So, so. There’s good point. There’s a, a couple of things that we, they work on from a collinson perspective. Yeah.
Paula: Um, and pretty uniquely as well Rohan, you know, certainly, you know, from my many years, um, working in loyalty, that there’s probably not many propositions available to loyalty professionals. In the same way that you guys do it.
And again, my background is telecommunications. Um, so that was probably a sector where we didn’t realize maybe the power and the importance of having a travel rewards proposition. So exciting times and you guys are obviously continuing to grow and, uh, invest further in doing more and ma more of that in the future.
So I suppose I wanted to then also understand what other trends you are seeing? You know, we talk so much here about, you know, all the big sexy topics, whether it’s Web 3.0 or the Metaverse AI machine learning. So from a Collinson perspective, maybe Thomas, you would tell me, what are your kind of thoughts in terms of what are the trends that loyalty professionals need to be thinking about, particularly in the context of, you know, 2023?
Thomas: Yeah, I mean, I think that one thing that really stands out to me is kind of the how do we enable the ecosystem, right? And we’ve touched on it in terms of, uh, going beyond just your brand, right? Your, your telecommunications provider. But you can think about other things that you can provide. So it’s really to me about the partnerships and, you know, figuring out ways to share data, right?
Because if we look at Collinson, we don’t control the entire travel journey. We know when you’re in the airport, okay, we’re operating lounges and, and we know when you are in an airport lounge, right? But we need to partner with. , um, with airports, with transportation companies, with other service providers to being able to manage that day of journey end to end, right?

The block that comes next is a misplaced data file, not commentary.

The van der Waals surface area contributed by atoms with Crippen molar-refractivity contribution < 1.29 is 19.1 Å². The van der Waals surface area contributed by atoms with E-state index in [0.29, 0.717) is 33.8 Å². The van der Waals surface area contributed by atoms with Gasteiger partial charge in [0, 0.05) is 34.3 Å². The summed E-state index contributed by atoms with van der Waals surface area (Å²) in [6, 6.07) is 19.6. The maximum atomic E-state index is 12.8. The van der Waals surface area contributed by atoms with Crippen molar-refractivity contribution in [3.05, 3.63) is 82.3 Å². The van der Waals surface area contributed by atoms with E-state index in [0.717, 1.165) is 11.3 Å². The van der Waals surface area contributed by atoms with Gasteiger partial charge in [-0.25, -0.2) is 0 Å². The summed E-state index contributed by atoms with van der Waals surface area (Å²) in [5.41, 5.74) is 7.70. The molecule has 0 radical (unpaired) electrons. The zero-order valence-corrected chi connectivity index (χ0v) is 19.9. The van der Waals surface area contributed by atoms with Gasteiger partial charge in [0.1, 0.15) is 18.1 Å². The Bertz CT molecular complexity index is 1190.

So how do we, how do we share data, right? Once I know you’re in the lounge, once I know where you’re traveling, because I scanned your bording pass, I now can enable, enable a number of travel experiences in the airport. If you’re transferring somewhere and you have a long layover, maybe I can make a recommendation on what you could do at that destination.
Right. And I need to be able to do that with my, my partners that I have, whether it’s, you know, airport alternatives like food and beverages that we’re partnering with. It could be, you know, sleeping pods, airport hotels, uh, that are in our ecosystem. So how do I share that data to really understand, you know, what’s gonna potentially happen to this customer or vice versa.
You know, going back to the telecom, uh, example that you just mentioned, uh, once I call in and I sign up for, the international plan, because I’m going to Europe. I now know you’re traveling to Europe. This may be something that you wanna share with a partner. Now you can enable a journey to say, you know, as a provider, there’s other services that we have.
Uh, now that I know that you’re traveling to Europe, maybe there’s some discounts or special products and service that I can offer. So kind of how do I enable that data sharing. You know, if we combine the data from multiple providers together, we have a much better understanding of the customer. Yeah. And that enables that next level of customer experience that I cannot do within my company, um, you know, in, in one of my previous roles, uh, we did the survey and we found that companies that do share data between partners, um, you know, they typically three or four times as profitable on the investments that they make. Uh, wow. You know, with data.
Paula: Okay. And just for people not familiar with that concept, Thomas, I think the key is obviously that data is anonymized. Um, all of the GDPR global legislation, of course has to be respected. Uh, but there are ways, I guess as tech gets more sophisticated, to be able to create that data sharing to enable, as you said, the personalization, total customer engagement across lots of different areas and different merchants, I guess, but without having to say it’s Paula Thomas, for example, that actually needs this particular idea or, or opportunity.
Am I right? ,